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Pataleshwar Cave Temple

Pataleshwar Cave Temple

The Pataleshwar Cave Temple is a rock-cut cave temple, carved out in the 8th century in the Rashtrakuta period. It is located in what is now Pune, in the state of Maharashtra, India.

  • Distance (From Pune Railway Station): 3 Kms
  • Visited From: Shaniwar Wada (1 km)
  • Trip Duration (Including Travel): 30 Mins
  • Place Location: On Jangli Maharaj Road In Shivajinagar
  • Transportation Options: Cab / Walk/Trek
  • Timings: 8.30 AM to 5.30 PM
  • Address: Jangali Maharaj Rd, Revenue Colony, Shivajinagar, Pune, Maharashtra 411005

At a distance of 3 km from Pune Junction, Pataleshwar Cave Temple is an ancient rock cut cave temple located on Jangli Maharaj road in Shivajinagar area of Pune. It is one of the top places of sightseeing in Pune and is maintained by Archaeological Survey of India (ASI).

The temple is also known as Panchaleshvara or Bamburde Temple and is dedicated to Lord Shiva. The rock-cut cave temple was carved out in the 8th century AD, during the Rashtrakutas Period. The cave temple bears resemblance with the rock-cut temples of Ellora. It has been declared as a protected monument by the government of Maharashtra.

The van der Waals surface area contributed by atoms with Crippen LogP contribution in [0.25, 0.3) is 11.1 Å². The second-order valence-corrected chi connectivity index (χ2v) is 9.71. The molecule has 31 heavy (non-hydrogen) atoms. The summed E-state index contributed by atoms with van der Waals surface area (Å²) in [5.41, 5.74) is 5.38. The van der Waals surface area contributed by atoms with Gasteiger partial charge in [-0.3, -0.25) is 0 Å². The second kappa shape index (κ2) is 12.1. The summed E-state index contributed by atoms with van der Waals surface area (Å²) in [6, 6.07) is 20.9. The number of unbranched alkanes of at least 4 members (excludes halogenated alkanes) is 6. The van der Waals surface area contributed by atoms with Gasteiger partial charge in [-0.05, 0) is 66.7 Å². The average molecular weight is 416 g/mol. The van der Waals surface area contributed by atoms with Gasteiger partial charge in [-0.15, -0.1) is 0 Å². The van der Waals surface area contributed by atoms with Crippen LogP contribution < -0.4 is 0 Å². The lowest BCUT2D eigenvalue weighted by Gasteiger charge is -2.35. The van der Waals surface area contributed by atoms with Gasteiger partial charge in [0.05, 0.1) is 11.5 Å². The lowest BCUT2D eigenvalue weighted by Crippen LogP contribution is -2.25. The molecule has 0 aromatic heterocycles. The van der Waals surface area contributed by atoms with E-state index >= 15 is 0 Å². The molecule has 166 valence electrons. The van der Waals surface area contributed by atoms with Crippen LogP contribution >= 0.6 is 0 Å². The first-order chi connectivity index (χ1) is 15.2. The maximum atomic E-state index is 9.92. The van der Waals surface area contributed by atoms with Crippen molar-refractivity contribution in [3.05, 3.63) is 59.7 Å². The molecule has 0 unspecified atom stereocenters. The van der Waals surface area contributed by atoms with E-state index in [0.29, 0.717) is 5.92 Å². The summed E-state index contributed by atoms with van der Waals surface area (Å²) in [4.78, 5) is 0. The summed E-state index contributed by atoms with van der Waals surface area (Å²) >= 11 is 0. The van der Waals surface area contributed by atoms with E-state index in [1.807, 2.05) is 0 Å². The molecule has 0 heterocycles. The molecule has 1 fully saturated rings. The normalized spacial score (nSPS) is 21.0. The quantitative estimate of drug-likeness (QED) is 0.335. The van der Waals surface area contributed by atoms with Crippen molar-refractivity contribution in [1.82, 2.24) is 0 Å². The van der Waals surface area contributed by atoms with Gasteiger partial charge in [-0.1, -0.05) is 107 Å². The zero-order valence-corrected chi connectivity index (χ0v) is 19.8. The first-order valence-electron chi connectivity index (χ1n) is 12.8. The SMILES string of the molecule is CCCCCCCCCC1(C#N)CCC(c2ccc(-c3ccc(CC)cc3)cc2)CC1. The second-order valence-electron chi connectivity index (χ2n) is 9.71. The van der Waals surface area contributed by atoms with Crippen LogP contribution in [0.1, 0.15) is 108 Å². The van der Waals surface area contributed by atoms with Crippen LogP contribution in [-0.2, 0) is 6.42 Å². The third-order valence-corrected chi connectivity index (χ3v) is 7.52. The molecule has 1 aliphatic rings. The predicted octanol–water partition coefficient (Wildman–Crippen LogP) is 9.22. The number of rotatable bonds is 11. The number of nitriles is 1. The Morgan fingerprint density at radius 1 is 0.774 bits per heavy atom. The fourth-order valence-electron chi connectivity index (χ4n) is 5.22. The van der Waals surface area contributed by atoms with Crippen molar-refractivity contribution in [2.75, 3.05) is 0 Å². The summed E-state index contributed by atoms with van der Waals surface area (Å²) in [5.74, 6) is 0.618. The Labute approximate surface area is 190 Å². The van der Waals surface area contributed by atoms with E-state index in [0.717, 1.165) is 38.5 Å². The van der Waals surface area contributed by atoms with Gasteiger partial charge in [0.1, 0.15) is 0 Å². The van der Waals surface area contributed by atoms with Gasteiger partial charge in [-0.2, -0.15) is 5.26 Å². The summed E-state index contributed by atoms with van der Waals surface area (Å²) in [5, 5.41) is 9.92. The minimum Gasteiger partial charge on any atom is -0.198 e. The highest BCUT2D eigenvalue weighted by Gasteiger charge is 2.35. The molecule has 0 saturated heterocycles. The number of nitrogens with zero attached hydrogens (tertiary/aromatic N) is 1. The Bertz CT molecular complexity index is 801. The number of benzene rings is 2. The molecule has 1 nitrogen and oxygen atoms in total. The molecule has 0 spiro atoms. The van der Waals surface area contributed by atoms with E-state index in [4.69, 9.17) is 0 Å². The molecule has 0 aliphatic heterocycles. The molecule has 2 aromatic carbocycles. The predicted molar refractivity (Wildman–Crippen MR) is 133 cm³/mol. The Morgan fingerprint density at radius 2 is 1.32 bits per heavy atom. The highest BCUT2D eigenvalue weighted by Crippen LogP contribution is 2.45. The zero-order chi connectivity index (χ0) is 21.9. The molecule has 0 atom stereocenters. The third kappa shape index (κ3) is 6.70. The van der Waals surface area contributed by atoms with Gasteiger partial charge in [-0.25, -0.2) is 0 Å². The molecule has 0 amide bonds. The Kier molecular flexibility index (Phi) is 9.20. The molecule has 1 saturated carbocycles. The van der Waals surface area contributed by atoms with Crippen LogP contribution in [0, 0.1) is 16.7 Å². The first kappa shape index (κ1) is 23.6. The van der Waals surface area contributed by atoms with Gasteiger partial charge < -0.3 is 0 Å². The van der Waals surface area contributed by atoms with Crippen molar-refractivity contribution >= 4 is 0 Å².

Made of basalt rock, the cave temple is believed to have been cut out from a single rock. A linga, the symbol of Shiva, is housed in the sanctum, which is a cube-shaped room about 3 to 4 m high. On each side of the sanctum, two smaller cells are present. A circular Nandi Mandapa, with its umbrella shaped canopy supported by square pillars, is located in front of the cave. This is one of the peculiar structures of Pataleshwar. Due to a fault line found at the back of the sanctum sanctorum, which made additional sculpting unsafe, the temple was left incomplete. Outside the basalt entryway, a brass temple bell hangs. In the principle worship area, sculptures of Sita, Rama, Laxman and a host of other Hindu Gods and Goddesses are located.

Famous Places Near by:
Near the temple lies a museum that is enlisted in the Guinness Book of World Records. A grain of rice that has around 5,000 characters inscribed on it is the prominent highlight of the museum. The famous Jangli Maharaj Temple is also very close to this monument. The complex of this cave temple is lit with thousands of oil lamps on the occasion of Tripuri Pournima (the full moon day of the Kartik Month).


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